Thriving Mindfully


Little Ahmed always had a sharpness in his intellect. He was ‘tez’, sharp, as they used to call him. And that became part of his name.

Tez Ahmed.

A fitting surname, a consolation of orphanhood, a name that represented his nature. That, sadly, was the only consolation in his life. With all the sharpness and promise, the 10-year old boy began making a living by sharpening knives as a hawker. First, he carried his gear around – a little wooden box, a small sharpening stone, a ruffled rag, and a beseeching call. Early on, he got business out of compassion. A little boy trying to make a dignified living. He had dreams. And some did come true.

A decade later, he could afford a bicycle. A couple of years down the line, he put together enough money to buy the bicycle’s better half – a disc-shaped sharpening stone. He was still young and tez. He thought of getting both these new possessions engaged. He coupled the rear wheel of the bicycle with the sharpening stone housed around the bike-frame with a rubber belt. He sat on the carrier at the back and pedalled. The sharpening stone rotated as the rear wheel whizzed in circles. Blunt blades screeched and obeyed his deft handling. It was a sparkling show. He was the priest, and the pedal and the rotating stone went around in circles, as a final rite of marriage, around searing flames of friction.
That ritual is still underway.
With a bicycle, he could cover a whole lot of ground. He knew the town like the back of his hand. The town knew him as antiquity on wheels. He spent his life bicycling around the town, wailing at the top of his voice, inviting people to get their knives and scissors sharpened.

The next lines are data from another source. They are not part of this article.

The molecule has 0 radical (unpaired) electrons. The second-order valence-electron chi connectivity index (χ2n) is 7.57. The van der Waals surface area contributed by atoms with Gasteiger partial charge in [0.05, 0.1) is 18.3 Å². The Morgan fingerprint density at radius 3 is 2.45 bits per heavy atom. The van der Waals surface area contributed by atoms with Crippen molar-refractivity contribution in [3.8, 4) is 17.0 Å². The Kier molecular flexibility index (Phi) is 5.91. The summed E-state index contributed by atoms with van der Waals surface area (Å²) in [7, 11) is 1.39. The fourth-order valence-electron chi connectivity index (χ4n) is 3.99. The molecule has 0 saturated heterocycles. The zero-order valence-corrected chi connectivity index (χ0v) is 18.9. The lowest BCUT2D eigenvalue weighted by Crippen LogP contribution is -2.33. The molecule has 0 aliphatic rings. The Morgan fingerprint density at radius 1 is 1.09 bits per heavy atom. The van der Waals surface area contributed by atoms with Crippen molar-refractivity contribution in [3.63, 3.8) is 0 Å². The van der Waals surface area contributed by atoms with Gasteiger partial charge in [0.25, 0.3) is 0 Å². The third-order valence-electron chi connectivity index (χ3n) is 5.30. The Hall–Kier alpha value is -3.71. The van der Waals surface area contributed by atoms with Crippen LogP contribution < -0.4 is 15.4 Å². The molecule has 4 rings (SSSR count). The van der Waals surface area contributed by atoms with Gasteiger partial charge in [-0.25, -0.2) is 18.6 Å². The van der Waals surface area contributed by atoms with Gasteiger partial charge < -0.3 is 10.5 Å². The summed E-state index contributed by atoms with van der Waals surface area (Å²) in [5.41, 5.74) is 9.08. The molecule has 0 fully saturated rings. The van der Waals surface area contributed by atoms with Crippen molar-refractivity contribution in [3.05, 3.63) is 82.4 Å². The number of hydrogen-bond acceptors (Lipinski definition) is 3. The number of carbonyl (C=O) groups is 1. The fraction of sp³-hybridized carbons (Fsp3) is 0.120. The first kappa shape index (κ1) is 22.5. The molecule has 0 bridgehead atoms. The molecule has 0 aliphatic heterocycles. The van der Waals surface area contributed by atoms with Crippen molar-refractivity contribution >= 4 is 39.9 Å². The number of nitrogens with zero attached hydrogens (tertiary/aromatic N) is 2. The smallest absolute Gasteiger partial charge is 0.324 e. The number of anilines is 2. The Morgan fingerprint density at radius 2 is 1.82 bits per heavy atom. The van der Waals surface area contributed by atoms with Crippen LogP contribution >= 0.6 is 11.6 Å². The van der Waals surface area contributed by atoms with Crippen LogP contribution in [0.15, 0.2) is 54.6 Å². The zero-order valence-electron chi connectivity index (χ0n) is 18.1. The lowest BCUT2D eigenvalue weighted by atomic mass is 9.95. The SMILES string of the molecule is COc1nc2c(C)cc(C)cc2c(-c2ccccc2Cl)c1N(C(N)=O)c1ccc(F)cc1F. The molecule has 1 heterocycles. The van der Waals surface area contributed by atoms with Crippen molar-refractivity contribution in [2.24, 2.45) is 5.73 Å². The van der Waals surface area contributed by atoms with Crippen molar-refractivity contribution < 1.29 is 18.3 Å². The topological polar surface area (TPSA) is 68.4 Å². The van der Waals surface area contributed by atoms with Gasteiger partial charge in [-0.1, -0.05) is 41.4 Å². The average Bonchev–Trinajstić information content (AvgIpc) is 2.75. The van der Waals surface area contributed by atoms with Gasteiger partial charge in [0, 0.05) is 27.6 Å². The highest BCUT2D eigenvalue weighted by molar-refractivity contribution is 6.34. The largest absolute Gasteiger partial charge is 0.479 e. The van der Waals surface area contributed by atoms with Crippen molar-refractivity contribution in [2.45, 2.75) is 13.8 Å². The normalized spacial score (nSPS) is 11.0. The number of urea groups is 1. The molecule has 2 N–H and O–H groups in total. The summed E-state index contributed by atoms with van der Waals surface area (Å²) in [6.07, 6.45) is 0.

A whole lot changed for everyone in half a century of Ahmed’s work-life. The streets got widened, renamed, dug-up, re-laid, and re-named again. Ahmed and his life were the only constants. He has been living in the same hutment for as far back he can trace his life. One could say, even with a bicycle, he never got too far. Perhaps it was the weight of the heavy sharpening stone.

The business has been on a decline for years now. It was just too slow a change to take notice of. People don’t prize their kitchen knives as much as they used to once. Now, they throw them away and buy new ones. He fears the same fate for himself. He is a fading voice of an old man, in the daily soundscape of the town, like the hum of the wind in a dwindling forest.

Sometimes he wonders if he should change his means of livelihood. But he’s too old to make a switch now. He will pedal his way to the end. He heads out every morning, on his trip around the city, hoping to find an owner of blunt knives.

Today, Ahmed is truly, an old man. Life has come full circle. His business, like his early days, relies on compassion. An old man, trying to make a dignified living. He had dreams. Most never came true.
It’s a cloudy day today. These clouds promise no rain, but they drench you nevertheless. You sweat away, and they laugh, as if calling out your folly in hoping for rain. These clouds never gave an empty promise. All the emptiness was in our hoping. Ahmed too feels as if life is laughing at him somewhere, just like the clouds. He has been wailing his lungs out all day long. The sharpening stone is becoming blunt by the day. It’s late in the evening. He walks back home; deprived of dignity, bereft of hope.

On the way back, he decides to sharpen a knife. The only knife left in his old wooden box.  He has made up his mind. Tonight, the sharpened blade will glide smoothly across his wrist. He feels it is the destiny he’s been preparing for all his life. To sharpen a knife so well that it sails through the skin like butter, giving no pain. Tonight, he feels, is his final night.

He makes his way into the winding roads in the ghetto. He looks at all the little things in the neighbourhood that he once found fascinating. None of them seems to have enough power to change his mind. He reaches outside his house. He jumps on the bicycle saddle and couples the rear wheel to the sharpening stone with a belt. He pedals, to the final destination of his journey. The whirr invites someone out of the house next door.